It was my fourth visit to Paris before I finally managed to see the Palace of Versailles. My previous trips had only been for a couple of days each and there’s so much to do in Paris there was never enough time to make the journey out of town to visit the royal château.
But on this occasion I had it all planned out. I strategically chose a hotel close to Javel RER station, which meant I could get a direct train to Versailles via Line C. It’s worth mentioning that a regular Paris metro ticket is not valid all the way to Versailles so you need to purchase a ticket that covers zone 4. The journey from Javel took less than 30 minutes and trains are fairly frequent. The Palace of Versailles is only a 5 minute walk from the train station.
I had heard about how busy The Palace of Versailles gets and I didn’t want to spend hours waiting in a queue, so I booked a Versailles tour before arriving in Paris. The tour company’s office was located close to the train station and from there we were led to the palace.
We skipped the lines and our guide gave us a brief tour of the gardens to start with. The gardens are larger than I could have possibly imagined so it was good to have this little introduction in order to understand how to navigate the gardens on my own later in the afternoon.
We then began the guided tour inside the palace. Our guide told us all about the history of the palace, how Louis XIV took his father’s hunting lodge and transformed it into a work of wonder and moved the whole court and government of France from Paris to Versailles in 1682. It stayed this way until 1789, when the monarch was forced to return to Paris.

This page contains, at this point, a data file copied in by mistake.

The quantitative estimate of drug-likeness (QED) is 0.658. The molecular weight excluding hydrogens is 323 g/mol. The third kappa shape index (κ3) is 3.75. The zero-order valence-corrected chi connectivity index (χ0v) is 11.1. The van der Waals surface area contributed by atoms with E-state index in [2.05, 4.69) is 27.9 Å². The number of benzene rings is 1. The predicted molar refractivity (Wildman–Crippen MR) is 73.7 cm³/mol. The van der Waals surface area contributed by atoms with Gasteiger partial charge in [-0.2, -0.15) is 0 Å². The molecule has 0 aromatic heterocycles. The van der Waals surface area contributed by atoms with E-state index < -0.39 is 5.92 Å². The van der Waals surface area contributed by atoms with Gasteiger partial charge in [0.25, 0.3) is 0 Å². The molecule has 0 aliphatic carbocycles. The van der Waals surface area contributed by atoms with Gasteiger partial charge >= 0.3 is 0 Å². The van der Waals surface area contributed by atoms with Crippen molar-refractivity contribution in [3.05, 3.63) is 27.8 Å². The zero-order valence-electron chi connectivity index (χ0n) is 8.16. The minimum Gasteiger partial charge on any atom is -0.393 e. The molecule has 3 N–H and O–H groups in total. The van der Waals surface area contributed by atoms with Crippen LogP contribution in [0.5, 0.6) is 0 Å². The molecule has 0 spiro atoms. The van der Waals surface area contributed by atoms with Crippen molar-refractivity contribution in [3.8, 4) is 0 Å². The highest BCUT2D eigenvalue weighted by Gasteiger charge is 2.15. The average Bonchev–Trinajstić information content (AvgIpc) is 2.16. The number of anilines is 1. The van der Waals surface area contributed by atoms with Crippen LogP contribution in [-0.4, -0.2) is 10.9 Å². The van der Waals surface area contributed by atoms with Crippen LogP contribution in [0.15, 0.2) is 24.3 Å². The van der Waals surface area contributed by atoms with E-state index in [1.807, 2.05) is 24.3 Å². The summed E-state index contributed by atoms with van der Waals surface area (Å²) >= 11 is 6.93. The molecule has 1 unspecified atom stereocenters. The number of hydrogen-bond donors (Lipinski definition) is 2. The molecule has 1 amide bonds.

The rooms were stunning, particularly the Chapel of Versailles and the Hall of Mirrors. The later was where The Treaty of Versailles was signed on June 28, 1919, officially bringing the First World War to an end.
My only gripe with the palace tour was that there were just too many people inside the rooms and that does detract a little from the experience. I’ve been to my share of palaces throughout my travels but never encountered one as busy as this. I did visit on a Saturday so perhaps it was more crammed that day than it would be mid-week but from what I have read it seems to be busy all year round.
It was a welcome relief to be able to explore the gardens afterwards and enjoy my personal space again. There are 250 acres of landscaped and manicured lawns and fountains so even though I spent hours wandering the gardens there was no way I could cover it all.
In the middle of the park you’ll find The Grand Trianon, built for Louis XIV and his family as a place of escape from the rigid etiquette of the court.
Also tucked away in the gardens is Marie Antoinette’s estate. Louis XVI’s wife loved this place where she could return to the pleasures of simple, rural pursuits, away from the burdens of court life.
I made my way back to the train station feeling quite tired after all that walking but so happy that I’d finally seen the Palace of Versailles. It was worth the six year wait.